I love working with walnut it's one of my favorites. It is so expensive though. Once in a while some one will post on craigs list or in the newspaper that they have a walnut tree they want cut down and I will be happy to do it for free. I will even pay them something depending on quality of the wood. If it has alot of burrells then I will pay more. My favorite wood is Myrtle wood found only in Southern Oregon near the coast, the very tip of Northern California and Isreal. It's a very expensive wood but the colors are amazing. I made some awards for a company that look like our state out of Myrtle wood. I made some good money for just a little bit of work and I took them to a guy who used a laser and put the companies logo in it and it looked fantastic.

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                    • #11
                      Re: Handmade Kitchen Table

                      Keep your eyes open on deals.

                      I'm lucky I work in a somewhat rural area where most have their own trees and the price of lumber is bearable. 4/4 to 6/4 runs as follows:

                      hard maple $1 to $1.50 bf
                      cherry, walnut $2 to $4 bf
                      oak, ash $1 to $2 bf

                      Qualitywise I use about 70 to 80% and then tinker with the scrap for things such as cutting boards and such, the greedy type that I am
                      In order to understand recursion, one must first understand recursion.

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                      • #12
                        Re: Handmade Kitchen Table

                        That is cheap for walnut, any where around here it seems that it's at least 4 to 6 $ bf. Cherry is not that bad here and there is a lot of fir and pine. Oak seems hard to get a hold of, I have been looking for a dealer.

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                        • #13
                          Re: Handmade Kitchen Table

                          I'll second Darius' comments on alignment and glue, and also to keep the boards narrow. I use biscuits these days but used to use splines made from 1/8 masonite, for alignment only. The glue is plenty strong as long as the joints fit together well. Alternate the cupping pattern - one up, next one down, etc - and the table will have a better chance of staying fairly flat.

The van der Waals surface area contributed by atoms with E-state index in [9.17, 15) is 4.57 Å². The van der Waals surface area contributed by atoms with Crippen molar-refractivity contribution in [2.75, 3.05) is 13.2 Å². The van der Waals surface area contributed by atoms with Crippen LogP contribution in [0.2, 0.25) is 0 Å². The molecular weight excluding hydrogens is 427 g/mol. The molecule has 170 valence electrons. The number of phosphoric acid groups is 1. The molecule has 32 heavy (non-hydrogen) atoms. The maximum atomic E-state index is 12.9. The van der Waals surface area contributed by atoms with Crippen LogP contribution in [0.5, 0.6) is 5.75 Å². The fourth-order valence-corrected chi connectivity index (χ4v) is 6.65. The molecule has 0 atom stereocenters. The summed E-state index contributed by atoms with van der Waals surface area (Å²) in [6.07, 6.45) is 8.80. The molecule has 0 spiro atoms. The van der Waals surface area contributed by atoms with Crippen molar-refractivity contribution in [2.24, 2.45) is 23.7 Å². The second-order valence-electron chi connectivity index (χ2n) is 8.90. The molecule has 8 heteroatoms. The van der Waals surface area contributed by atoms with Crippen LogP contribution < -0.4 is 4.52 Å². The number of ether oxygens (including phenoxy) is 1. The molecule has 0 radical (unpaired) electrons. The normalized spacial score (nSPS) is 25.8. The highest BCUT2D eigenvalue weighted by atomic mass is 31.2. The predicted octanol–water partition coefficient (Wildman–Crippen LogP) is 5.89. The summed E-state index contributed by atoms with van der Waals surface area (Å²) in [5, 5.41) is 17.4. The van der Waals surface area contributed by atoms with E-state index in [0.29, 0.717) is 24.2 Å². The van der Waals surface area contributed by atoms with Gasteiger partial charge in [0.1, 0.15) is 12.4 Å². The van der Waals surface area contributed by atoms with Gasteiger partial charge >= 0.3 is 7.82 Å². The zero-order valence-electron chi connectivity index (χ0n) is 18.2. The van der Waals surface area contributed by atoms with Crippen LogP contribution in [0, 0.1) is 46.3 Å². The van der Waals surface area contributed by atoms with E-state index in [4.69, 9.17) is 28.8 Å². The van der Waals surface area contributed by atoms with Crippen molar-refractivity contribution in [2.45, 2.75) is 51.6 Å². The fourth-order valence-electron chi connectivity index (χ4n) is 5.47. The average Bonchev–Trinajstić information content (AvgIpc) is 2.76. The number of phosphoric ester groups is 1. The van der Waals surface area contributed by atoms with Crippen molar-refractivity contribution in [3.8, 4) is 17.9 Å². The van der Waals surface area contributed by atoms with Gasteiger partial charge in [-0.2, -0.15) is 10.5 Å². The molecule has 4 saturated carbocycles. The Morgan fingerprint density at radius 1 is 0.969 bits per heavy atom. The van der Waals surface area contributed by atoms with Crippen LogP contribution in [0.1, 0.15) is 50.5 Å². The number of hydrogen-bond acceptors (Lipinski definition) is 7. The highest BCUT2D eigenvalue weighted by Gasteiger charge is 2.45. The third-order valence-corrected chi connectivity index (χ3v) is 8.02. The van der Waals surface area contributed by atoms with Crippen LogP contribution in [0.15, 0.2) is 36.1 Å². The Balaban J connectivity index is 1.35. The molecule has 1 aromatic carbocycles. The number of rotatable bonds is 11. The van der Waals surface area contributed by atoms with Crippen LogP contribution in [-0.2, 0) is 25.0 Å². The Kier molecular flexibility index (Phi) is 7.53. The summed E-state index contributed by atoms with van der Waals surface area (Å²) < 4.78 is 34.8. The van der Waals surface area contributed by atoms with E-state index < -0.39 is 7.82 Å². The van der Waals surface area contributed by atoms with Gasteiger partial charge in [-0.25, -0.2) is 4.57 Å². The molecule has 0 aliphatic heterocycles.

I prefer hardwood for tables. Tables take too much abuse for softwoods, if they are actually used by the family. But, the distressed look is "in" now, so you might like it. You mentioned cedar... it's soft but would be gorgeous if it fits with the other stuff in your home. I have a 12 string guitar with a cedar top... seems to hold up fine, has darkened a bit with age. And of course, unfinished cedar is often used to line closets and holds up very well. So I don't think you would have any problems.

                          I think any of the hardwoods already mentioned would be gorgeous. If you decide to go light in color, I might tend toward maple - for a table, the closed grain is less likely to absorb stuff that might get spilled (your finish choice could make that a non-issue). Use a finish that is non-yellowing on blonde woods!

                          For dark wood, walnut or cherry are classics. Oak is nice if you plan to stain.... but it can be a pain if you don't at least give it a light equalizing wash of stain because there is so much variation in color from board to board. I've done a lot in red oak, but it can be a bit splintery to work with. If you can get cherry for cheap, well, I don't see how you could go wrong with cherry.

                          I like trestle tables & benches. I took a side job to make a custom trestle bench years ago to match a table... it needed to be birch, which is a fine cabinet wood but not one my favorites... but the trestle design is timeless.

                          Let us know what you select!

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                          • #14
                            Re: Handmade Kitchen Table

                            Originally posted by DanLawrence View Post
                            That is cheap for walnut, any where around here it seems that it's at least 4 to 6 $ bf.
                            The low prices I pay here is a fluke that happened, in some cases, before I was even born. A lot of people with large properties considered planting walnut trees to be the best retirement plan they could think of. Most dd it.

                            Fast forward a few decades and there is quite a bit of walnut lumber in the area so the prices are bearable.
                            In order to understand recursion, one must first understand recursion.

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                            • #15
                              Re: Handmade Kitchen Table

                              Originally posted by darius View Post
                              The low prices I pay here is a fluke that happened, in some cases, before I was even born. A lot of people with large properties considered planting walnut trees to be the best retirement plan they could think of. Most dd it.

                              Fast forward a few decades and there is quite a bit of walnut lumber in the area so the prices are bearable.

                              That is lucky. I have an uncle who bought a small mill and the previous owner had a bunch of exotic wood. I received 12,000 lbs of scrap and it is great for small projects. However very little of it is walnut. Just not a lot of that around here.